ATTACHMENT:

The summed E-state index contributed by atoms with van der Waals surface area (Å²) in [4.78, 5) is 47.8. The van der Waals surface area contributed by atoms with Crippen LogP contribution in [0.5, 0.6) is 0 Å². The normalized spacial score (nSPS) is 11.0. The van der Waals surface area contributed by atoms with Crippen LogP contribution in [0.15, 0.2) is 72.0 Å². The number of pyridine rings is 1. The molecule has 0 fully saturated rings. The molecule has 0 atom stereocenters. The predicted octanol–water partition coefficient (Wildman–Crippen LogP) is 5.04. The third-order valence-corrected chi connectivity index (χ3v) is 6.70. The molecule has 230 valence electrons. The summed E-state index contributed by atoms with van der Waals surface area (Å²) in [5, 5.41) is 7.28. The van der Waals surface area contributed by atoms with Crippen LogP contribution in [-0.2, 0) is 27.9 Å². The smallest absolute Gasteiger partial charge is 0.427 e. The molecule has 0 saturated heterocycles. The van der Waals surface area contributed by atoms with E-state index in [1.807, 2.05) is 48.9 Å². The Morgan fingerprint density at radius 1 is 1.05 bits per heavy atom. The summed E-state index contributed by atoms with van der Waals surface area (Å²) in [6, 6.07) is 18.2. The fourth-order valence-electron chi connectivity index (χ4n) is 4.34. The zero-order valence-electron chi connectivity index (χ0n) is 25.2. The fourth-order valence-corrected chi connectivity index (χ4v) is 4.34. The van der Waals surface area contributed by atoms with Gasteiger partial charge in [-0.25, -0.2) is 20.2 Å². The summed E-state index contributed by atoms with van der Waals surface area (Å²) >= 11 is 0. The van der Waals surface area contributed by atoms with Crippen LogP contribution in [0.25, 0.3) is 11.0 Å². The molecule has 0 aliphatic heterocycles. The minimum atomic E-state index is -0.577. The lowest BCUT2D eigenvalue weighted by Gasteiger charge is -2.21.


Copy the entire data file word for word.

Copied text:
The summed E-state index contributed by atoms with van der Waals surface area (Å²) in [4.78, 5) is 47.8. The van der Waals surface area contributed by atoms with Crippen LogP contribution in [0.5, 0.6) is 0 Å². The normalized spacial score (nSPS) is 11.0. The van der Waals surface area contributed by atoms with Crippen LogP contribution in [0.15, 0.2) is 72.0 Å². The number of pyridine rings is 1. The molecule has 0 fully saturated rings. The molecule has 0 atom stereocenters. The predicted octanol–water partition coefficient (Wildman–Crippen LogP) is 5.04. The third-order valence-corrected chi connectivity index (χ3v) is 6.70. The molecule has 230 valence electrons. The summed E-state index contributed by atoms with van der Waals surface area (Å²) in [5, 5.41) is 7.28. The van der Waals surface area contributed by atoms with Crippen LogP contribution in [-0.2, 0) is 27.9 Å². The smallest absolute Gasteiger partial charge is 0.427 e. The molecule has 0 saturated heterocycles. The van der Waals surface area contributed by atoms with E-state index in [1.807, 2.05) is 48.9 Å². The Morgan fingerprint density at radius 1 is 1.05 bits per heavy atom. The summed E-state index contributed by atoms with van der Waals surface area (Å²) in [6, 6.07) is 18.2. The fourth-order valence-electron chi connectivity index (χ4n) is 4.34. The zero-order valence-electron chi connectivity index (χ0n) is 25.2. The fourth-order valence-corrected chi connectivity index (χ4v) is 4.34. The van der Waals surface area contributed by atoms with Gasteiger partial charge in [-0.25, -0.2) is 20.2 Å². The summed E-state index contributed by atoms with van der Waals surface area (Å²) >= 11 is 0. The van der Waals surface area contributed by atoms with Crippen LogP contribution in [0.25, 0.3) is 11.0 Å². The molecule has 0 aliphatic heterocycles. The minimum atomic E-state index is -0.577. The lowest BCUT2D eigenvalue weighted by Gasteiger charge is -2.21.